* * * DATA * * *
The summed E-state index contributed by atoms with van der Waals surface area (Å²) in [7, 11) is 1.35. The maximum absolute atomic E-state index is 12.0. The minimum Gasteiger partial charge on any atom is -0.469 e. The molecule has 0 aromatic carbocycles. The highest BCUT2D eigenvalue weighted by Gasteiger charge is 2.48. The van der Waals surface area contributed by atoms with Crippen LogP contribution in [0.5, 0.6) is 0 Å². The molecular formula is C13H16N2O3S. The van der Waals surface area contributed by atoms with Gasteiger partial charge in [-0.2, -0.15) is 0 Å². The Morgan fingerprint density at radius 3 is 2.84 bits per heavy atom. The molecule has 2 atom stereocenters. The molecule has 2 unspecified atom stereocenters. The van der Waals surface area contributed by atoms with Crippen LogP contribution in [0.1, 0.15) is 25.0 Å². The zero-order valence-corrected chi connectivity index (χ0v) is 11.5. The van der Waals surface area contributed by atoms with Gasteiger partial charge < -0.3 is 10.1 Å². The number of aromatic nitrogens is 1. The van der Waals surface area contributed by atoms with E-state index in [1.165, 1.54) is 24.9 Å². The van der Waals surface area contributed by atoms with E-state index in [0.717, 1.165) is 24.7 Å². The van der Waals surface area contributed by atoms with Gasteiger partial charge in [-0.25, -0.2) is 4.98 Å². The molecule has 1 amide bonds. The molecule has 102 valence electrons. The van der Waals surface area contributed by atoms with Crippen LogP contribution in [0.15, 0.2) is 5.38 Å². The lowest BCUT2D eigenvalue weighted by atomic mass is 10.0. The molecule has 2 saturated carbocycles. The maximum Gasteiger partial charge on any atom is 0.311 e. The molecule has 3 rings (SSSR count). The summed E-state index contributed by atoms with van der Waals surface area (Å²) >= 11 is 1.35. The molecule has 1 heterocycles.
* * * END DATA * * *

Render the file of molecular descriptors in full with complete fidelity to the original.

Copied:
The summed E-state index contributed by atoms with van der Waals surface area (Å²) in [7, 11) is 1.35. The maximum absolute atomic E-state index is 12.0. The minimum Gasteiger partial charge on any atom is -0.469 e. The molecule has 0 aromatic carbocycles. The highest BCUT2D eigenvalue weighted by Gasteiger charge is 2.48. The van der Waals surface area contributed by atoms with Crippen LogP contribution in [0.5, 0.6) is 0 Å². The molecular formula is C13H16N2O3S. The van der Waals surface area contributed by atoms with Gasteiger partial charge in [-0.2, -0.15) is 0 Å². The Morgan fingerprint density at radius 3 is 2.84 bits per heavy atom. The molecule has 2 atom stereocenters. The molecule has 2 unspecified atom stereocenters. The van der Waals surface area contributed by atoms with Crippen LogP contribution in [0.1, 0.15) is 25.0 Å². The zero-order valence-corrected chi connectivity index (χ0v) is 11.5. The van der Waals surface area contributed by atoms with Gasteiger partial charge < -0.3 is 10.1 Å². The number of aromatic nitrogens is 1. The van der Waals surface area contributed by atoms with E-state index in [1.165, 1.54) is 24.9 Å². The van der Waals surface area contributed by atoms with E-state index in [0.717, 1.165) is 24.7 Å². The van der Waals surface area contributed by atoms with Gasteiger partial charge in [-0.25, -0.2) is 4.98 Å². The molecule has 1 amide bonds. The molecule has 102 valence electrons. The van der Waals surface area contributed by atoms with Crippen LogP contribution in [0.15, 0.2) is 5.38 Å². The lowest BCUT2D eigenvalue weighted by atomic mass is 10.0. The molecule has 2 saturated carbocycles. The maximum Gasteiger partial charge on any atom is 0.311 e. The molecule has 3 rings (SSSR count). The summed E-state index contributed by atoms with van der Waals surface area (Å²) >= 11 is 1.35. The molecule has 1 heterocycles.